gold vs crypto

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Gold vs crypto.  With some exceptions, most people who hold gold and other precious metals just cannot tolerate the idea of something that only exists in the digital realm being just as valuable, if not more valuable, than something physical.

Many crypto enthusiasts hate gold.  With some exceptions, those who support cryptocurrency see gold as an outdated shiny pet rock, a “barbarous relic” if you will.

All you have to do to get the details on these differences is read the comments section beneath any article about gold or bitcoin.  Most often, bitcoin articles have keyboard commandos declaring that tulip bulb mania 2.0 has run its course, and gold articles have armchair warriors stating that bitcoin is the new digital gold 2.0.  In a sense, they’re both right.  And they’re also both wrong.

Finding common ground

Metals and gold need not be at odds with one another.  A balanced portfolio includes both.  They actually have a lot in common. Both can be used as hedges against the failure of the current monetary system.  There’s no better way to insulate yourself against the chaos unfolding around the world than by holding both gold and bitcoin (and other metals and cryptocurrencies), making the whole “gold vs crypto” paradigm bunk.  The pros and cons of each cancel each other out.  And when either sees gains against fiat, it spells disaster for the financial world at large.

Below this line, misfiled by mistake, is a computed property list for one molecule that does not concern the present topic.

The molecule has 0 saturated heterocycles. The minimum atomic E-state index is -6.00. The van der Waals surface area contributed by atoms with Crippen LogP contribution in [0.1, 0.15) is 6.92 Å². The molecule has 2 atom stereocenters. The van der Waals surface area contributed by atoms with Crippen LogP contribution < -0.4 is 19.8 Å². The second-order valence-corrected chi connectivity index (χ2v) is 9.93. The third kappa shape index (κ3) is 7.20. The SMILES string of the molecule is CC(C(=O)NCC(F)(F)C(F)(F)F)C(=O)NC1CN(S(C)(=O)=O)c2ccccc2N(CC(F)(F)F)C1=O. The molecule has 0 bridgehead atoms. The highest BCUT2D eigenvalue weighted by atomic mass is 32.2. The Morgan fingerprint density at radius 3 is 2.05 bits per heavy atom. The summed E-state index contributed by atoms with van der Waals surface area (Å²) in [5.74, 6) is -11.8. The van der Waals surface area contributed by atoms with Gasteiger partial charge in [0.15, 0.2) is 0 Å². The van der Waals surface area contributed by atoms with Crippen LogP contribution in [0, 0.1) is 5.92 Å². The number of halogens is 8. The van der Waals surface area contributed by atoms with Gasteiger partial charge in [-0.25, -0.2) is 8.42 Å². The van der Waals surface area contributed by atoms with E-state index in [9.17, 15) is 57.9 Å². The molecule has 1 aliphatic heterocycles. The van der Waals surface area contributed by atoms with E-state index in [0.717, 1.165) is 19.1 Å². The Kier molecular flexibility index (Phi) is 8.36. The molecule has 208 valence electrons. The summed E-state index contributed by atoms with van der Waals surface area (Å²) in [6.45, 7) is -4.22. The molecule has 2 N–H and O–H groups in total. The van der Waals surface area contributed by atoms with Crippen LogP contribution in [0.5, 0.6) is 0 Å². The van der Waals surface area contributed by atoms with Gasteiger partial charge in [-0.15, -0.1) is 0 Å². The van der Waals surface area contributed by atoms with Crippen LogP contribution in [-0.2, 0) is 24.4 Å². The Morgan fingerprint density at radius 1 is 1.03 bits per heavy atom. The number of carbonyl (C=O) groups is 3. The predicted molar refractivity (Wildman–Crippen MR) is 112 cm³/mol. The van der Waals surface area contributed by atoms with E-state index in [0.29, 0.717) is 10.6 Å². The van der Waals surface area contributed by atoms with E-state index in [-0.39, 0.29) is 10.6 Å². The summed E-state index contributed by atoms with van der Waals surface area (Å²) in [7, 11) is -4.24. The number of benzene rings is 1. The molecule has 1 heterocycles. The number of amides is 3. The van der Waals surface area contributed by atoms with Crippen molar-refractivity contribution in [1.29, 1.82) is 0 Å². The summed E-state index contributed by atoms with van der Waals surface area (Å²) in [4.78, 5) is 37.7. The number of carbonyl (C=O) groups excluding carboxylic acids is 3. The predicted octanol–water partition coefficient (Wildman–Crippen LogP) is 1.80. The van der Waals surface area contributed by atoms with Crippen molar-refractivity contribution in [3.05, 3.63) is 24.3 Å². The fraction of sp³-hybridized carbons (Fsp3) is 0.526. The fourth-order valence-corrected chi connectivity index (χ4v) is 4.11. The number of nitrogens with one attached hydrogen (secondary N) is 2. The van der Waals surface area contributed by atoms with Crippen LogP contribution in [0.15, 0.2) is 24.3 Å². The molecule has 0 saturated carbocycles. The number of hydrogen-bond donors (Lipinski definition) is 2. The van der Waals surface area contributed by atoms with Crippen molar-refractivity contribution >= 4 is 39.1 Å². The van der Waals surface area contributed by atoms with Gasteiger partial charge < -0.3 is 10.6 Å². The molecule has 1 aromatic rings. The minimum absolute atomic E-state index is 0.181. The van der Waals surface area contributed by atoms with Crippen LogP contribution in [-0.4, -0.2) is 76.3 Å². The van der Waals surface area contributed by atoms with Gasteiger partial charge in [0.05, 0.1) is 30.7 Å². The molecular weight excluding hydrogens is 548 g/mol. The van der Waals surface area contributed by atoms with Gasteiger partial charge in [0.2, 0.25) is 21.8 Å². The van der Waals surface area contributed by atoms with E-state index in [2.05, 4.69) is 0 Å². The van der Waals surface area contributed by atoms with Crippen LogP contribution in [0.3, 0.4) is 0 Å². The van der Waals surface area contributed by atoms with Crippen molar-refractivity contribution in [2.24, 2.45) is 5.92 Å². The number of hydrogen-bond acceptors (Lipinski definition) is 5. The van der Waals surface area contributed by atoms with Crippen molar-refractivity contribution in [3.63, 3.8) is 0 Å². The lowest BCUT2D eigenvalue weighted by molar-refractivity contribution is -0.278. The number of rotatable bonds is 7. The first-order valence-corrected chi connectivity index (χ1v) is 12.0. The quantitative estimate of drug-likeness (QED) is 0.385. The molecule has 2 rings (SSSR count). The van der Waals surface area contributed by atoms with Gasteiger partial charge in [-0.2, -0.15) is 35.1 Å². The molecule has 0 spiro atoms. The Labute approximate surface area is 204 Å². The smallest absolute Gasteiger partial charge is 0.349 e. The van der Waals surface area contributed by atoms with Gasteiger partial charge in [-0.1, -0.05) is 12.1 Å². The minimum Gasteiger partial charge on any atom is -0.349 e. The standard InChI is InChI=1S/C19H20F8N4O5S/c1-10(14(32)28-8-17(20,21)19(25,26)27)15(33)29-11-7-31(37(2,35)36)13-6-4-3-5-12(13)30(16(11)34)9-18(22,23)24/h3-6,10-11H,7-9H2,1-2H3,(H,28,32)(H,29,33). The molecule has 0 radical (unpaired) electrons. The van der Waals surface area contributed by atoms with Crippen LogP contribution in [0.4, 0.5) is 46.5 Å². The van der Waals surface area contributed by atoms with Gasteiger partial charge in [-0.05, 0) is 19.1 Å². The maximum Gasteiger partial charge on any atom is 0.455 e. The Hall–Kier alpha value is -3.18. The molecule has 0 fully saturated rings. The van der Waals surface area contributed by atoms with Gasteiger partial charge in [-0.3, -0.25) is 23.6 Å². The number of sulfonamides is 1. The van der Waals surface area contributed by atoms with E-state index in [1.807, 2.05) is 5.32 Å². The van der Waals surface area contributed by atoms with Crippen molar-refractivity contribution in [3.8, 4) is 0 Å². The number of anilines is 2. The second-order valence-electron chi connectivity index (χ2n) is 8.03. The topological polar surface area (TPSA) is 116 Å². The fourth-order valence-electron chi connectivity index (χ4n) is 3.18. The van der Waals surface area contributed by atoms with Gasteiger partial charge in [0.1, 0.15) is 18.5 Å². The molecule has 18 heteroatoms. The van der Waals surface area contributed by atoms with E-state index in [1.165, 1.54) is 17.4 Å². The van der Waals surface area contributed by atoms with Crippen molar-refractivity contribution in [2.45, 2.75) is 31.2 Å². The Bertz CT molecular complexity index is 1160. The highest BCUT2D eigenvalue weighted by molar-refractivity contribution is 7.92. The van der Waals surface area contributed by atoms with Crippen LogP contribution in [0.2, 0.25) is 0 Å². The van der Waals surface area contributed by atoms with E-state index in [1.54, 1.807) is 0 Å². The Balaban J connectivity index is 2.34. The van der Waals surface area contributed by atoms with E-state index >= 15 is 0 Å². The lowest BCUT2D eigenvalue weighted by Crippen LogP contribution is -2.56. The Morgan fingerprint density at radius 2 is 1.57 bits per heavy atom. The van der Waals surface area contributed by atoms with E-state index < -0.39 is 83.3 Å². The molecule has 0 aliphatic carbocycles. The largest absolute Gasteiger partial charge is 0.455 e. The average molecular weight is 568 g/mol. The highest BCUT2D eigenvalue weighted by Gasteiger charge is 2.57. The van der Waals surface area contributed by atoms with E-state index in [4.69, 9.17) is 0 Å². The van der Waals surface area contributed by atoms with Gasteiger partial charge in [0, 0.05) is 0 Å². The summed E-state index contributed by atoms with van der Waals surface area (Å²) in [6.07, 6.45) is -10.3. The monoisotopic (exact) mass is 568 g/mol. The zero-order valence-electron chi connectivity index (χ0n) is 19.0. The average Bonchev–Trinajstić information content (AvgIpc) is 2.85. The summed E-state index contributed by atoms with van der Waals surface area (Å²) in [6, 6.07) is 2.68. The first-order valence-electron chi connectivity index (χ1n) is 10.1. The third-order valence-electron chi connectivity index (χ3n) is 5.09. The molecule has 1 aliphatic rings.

Indications of a collapsing system

If gold were to go from 1,000 USD to 20,000 USD in a single year, the financial world would fall apart in short order.  Everyone would freak out and begin panic selling everything.  People would lose their minds and begin screaming that the end is nigh.

But when the same happens to bitcoin, all you hear are crickets and cries of a tulip bubble bursting.

Forget about gold vs crypto.  There is, in fact, a massive bubble bursting right now.  It’s a 47-year bubble.

The fiat bubble

Fiat currency has been blowing up for almost half a century.  Ever since 1971 when the dollar became a pure fiat currency no longer backed by gold or anything tangible, a bubble has been in progress.  The creation of trillions of fiat debt-based currency notes post-2008 made the bubble a billion times larger.

But wait, bitcoin isn’t backed by anything tangible either.  So, it’s also fiat, right?  Wrong.  Gold is valuable because it’s scarce.  But bitcoin is more than scarce – it’s fixed.  There will only ever be 21 million bitcoin in existence.  And as mentioned in a previous article, up to 4 million of them have already been lost forever.  That leads one to conclude that little more than 17 million bitcoin will have to be split up between the hundreds of millions of people who use crypto as a lifeboat from the failing fiat system.

In addition, it takes massive amounts of electricity and computing power to create a single bitcoin or other mineable coins.  It’s not something people are pulling out of thin air.

Bitcoin also has some advantages that gold does not.  It can be divided up into 100 million smaller parts (1/100,000,000 of one BTC = one Satoshi) and teleported anywhere in the world in a matter of minutes.  It also can be transported more easily.  A billion dollars’ worth of bitcoin can fit on a simple hardware wallet or paper wallet that can then be taken anywhere.  Not exactly the case with gold.